according to my parents, this is when they knew sports were not for me.

My gym teachers had that figured since I was 8, it took my parents until I was 21 (when I started doing athletics on my own!!!) before they stopped complaining about my lack of athletic ability.

Then again, my parents were (and are) stupid.

Also, good sports recommendations for ADDers, while we're at it... Running doesn't require much attention (relatively). Road cycling doesn't either, but depending on your facilities (paved trail, wide roadway, narrow roadway), you'd have to be on the look out. Oh yes, road bikes are a bitch to steer and control the first few tries.

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i'm sorry i can't read the long posts, and i'm skipping posts in this thread. i haven't had my adderall for a couple of days because i ran out and can't find my script (sound familiar to all you ADD-inattentive types?).

in elementary school i never lived up to my potential, daydreamed, fooled around with my markers and didn't pay attention to the teacher, could never find my homework (when i remembered to do my homework), and usually got the assignment wrong anyway. i was a clear-cut case of ADD and they never caught it. i think it goes along the lines of them expecting ADDers to be hyper, and for boys to have it more than girls.

in high school i didn't have my markers, but i still got my assignments wrong and if i did my homework, could never find it. i'd daydream during class and tests, and usually run out of time during tests due to daydreaming.

in college i functioned better, probably due to the fact that my profs recognized my disorder even when i didn't and gave me proper help. my college had a 15:1 student/prof ratio, so they could give me this personal attention. i zoomed ahead in school and graduated with honors from one of the top liberal arts schools in the midwest.

at work, before i got on ssdi and before i got my DX, i went through jobs like candy. i fit right into tech because it changes all the time and so does my mind. it bounces around like crazy. it is really difficult for me to focus right now to write this. without adderall i'm prettymuch screwed.

i got my DX and adderall this year. i'm 28. things have been a lot better. i can get things done whre i used to abandon projects. i can finish books, finish folding the clothes, finish cooking that meal before it burns or boils over ;)

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GRade schooL:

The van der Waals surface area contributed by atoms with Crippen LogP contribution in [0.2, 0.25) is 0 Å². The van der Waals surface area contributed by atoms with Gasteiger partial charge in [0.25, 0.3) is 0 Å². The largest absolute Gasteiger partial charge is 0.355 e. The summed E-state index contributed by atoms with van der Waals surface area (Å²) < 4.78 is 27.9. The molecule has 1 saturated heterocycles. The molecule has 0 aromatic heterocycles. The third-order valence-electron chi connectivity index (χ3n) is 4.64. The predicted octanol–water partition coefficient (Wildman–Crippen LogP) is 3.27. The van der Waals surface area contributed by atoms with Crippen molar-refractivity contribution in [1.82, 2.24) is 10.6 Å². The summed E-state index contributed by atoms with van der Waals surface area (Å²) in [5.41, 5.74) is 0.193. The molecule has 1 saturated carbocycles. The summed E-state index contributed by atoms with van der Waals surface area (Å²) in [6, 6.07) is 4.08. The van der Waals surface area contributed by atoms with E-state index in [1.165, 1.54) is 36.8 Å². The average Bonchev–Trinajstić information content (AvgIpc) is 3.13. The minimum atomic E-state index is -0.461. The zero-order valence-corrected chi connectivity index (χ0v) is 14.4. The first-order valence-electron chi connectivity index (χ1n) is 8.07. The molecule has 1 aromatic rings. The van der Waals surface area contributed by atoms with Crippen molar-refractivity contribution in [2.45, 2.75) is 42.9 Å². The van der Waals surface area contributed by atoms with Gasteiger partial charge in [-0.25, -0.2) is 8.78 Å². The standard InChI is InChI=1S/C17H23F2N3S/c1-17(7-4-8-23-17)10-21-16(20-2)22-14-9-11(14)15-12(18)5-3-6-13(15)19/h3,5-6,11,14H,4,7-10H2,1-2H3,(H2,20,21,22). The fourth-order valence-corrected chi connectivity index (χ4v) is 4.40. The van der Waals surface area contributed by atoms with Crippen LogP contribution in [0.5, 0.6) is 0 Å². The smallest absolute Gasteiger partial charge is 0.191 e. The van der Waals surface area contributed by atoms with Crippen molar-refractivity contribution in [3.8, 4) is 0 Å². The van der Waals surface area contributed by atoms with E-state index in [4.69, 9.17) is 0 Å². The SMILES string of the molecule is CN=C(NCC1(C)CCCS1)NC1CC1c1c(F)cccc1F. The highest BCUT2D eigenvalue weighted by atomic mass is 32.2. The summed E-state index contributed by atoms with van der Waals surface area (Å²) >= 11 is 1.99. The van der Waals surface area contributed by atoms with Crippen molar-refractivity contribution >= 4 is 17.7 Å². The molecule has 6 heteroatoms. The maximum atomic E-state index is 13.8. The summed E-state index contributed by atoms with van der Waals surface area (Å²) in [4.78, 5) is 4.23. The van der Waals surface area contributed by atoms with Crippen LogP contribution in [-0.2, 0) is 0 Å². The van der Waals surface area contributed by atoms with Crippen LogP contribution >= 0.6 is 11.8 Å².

me chattering whne teacer is talking

Teacher: Mr Stewart, are you able to talk and listen at the same time?

Me (busted): er, well, yes

Teacher: fine then why dont you repeat to the class what I just said

Me: Repeat whe the teacher was saying verbtum.

Teacher: go to the principals office

Teacher: now all of you can read todays reading assignment

Me; Screwing off and chattering

Teacher: Mr stewart why are you not reading your assignment

Me: I already did

Teacher: " then read the next one

Me: i already did

Teacher: you read both?

Me; I read the whole book

Teacher opens randomly ask question aobut a story

Me: answer it correctly

Teacher: Go to principals office

I was often punished for avancing past assignments and my books had to be kept at school so i could not read ahead-everything but math that is-- i still dont do math in public ;)

I refused to ever blow a single note on the recorder and almost was not advnaced out of grade school because I would not toot that whistle-- my dad raised hell with them and they admintted it was not part of written curriculum and could not hold me back because of that-- brilliant, those teachers were in the 60s

I Loathed art and music and I would slip out of line when class was going to those rooms and sneak in library and read book after book after book

And yes every report card said Mark performs far below his ability. Marks grades are not reflective of his actual mastery of the subject, etc.

I ws stupid in high school cause I too discovered speed but blew it off cause it didnt give me a buzzz-- I didnt pick up on the fact that it cleared my head

Got through college with Ds-- though knew I knew the stuff better

Have always muscled through my limitations-- wasnt till 45 YO or so that the stress of my life got to point where the ADD got the better of me and have not gotten things under control

only thing that keeps my spouse with me is the belief that our two sepcial needs kids would be in danger if I was on my own with them-- pretty ugly relationship

But thing is, I feel pretty darn good about myself and am accepting of my attributes and sympathetic to those who must depend on me and every day try to do my best, reinvent myself, master the unmasterable and plug away at things. I've held my own financially albeit at higher number of hours invested than perhaps required by others. Im ok with the idea that I may be alone with repsect to an intimate committed relationship, but also believe that there may be some one out thre I'll meet some day that finds my attributes not only tolerable but in some cases endearing--meantime, I try to help and serve others any way I can ( and I often can in many ways) and therefore have some good frinds who are accpeting of my little glitches because they can see the charming helpful sincere person that I am overall and know that my failings are not reflective of any negatives towards them, its just the way Stew is-- you gotta love him or leave him. (poor spouse can do neither it seems)